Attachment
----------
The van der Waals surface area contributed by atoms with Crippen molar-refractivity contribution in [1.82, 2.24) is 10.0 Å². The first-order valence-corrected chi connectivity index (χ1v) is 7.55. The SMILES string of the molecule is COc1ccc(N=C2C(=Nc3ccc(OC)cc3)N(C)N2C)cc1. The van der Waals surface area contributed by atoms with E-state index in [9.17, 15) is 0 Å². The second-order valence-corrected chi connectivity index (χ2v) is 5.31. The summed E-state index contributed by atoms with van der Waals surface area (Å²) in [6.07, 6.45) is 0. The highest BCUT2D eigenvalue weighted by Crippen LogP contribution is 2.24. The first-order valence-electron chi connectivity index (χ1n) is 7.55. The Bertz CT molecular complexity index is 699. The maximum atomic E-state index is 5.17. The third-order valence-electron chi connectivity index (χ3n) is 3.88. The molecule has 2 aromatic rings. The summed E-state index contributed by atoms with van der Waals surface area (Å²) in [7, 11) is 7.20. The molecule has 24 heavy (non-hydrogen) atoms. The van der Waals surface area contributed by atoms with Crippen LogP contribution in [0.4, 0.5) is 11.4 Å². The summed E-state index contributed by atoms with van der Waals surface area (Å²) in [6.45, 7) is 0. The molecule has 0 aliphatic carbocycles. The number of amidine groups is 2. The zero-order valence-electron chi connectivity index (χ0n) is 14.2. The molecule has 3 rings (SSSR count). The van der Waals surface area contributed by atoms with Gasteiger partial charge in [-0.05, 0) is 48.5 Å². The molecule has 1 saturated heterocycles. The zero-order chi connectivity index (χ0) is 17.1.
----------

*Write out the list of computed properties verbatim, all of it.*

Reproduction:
The van der Waals surface area contributed by atoms with Crippen molar-refractivity contribution in [1.82, 2.24) is 10.0 Å². The first-order valence-corrected chi connectivity index (χ1v) is 7.55. The SMILES string of the molecule is COc1ccc(N=C2C(=Nc3ccc(OC)cc3)N(C)N2C)cc1. The van der Waals surface area contributed by atoms with E-state index in [9.17, 15) is 0 Å². The second-order valence-corrected chi connectivity index (χ2v) is 5.31. The summed E-state index contributed by atoms with van der Waals surface area (Å²) in [6.07, 6.45) is 0. The highest BCUT2D eigenvalue weighted by Crippen LogP contribution is 2.24. The first-order valence-electron chi connectivity index (χ1n) is 7.55. The Bertz CT molecular complexity index is 699. The maximum atomic E-state index is 5.17. The third-order valence-electron chi connectivity index (χ3n) is 3.88. The molecule has 2 aromatic rings. The summed E-state index contributed by atoms with van der Waals surface area (Å²) in [7, 11) is 7.20. The molecule has 24 heavy (non-hydrogen) atoms. The van der Waals surface area contributed by atoms with Crippen LogP contribution in [0.4, 0.5) is 11.4 Å². The summed E-state index contributed by atoms with van der Waals surface area (Å²) in [6.45, 7) is 0. The molecule has 0 aliphatic carbocycles. The number of amidine groups is 2. The zero-order valence-electron chi connectivity index (χ0n) is 14.2. The molecule has 3 rings (SSSR count). The van der Waals surface area contributed by atoms with Gasteiger partial charge in [-0.05, 0) is 48.5 Å². The molecule has 1 saturated heterocycles. The zero-order chi connectivity index (χ0) is 17.1.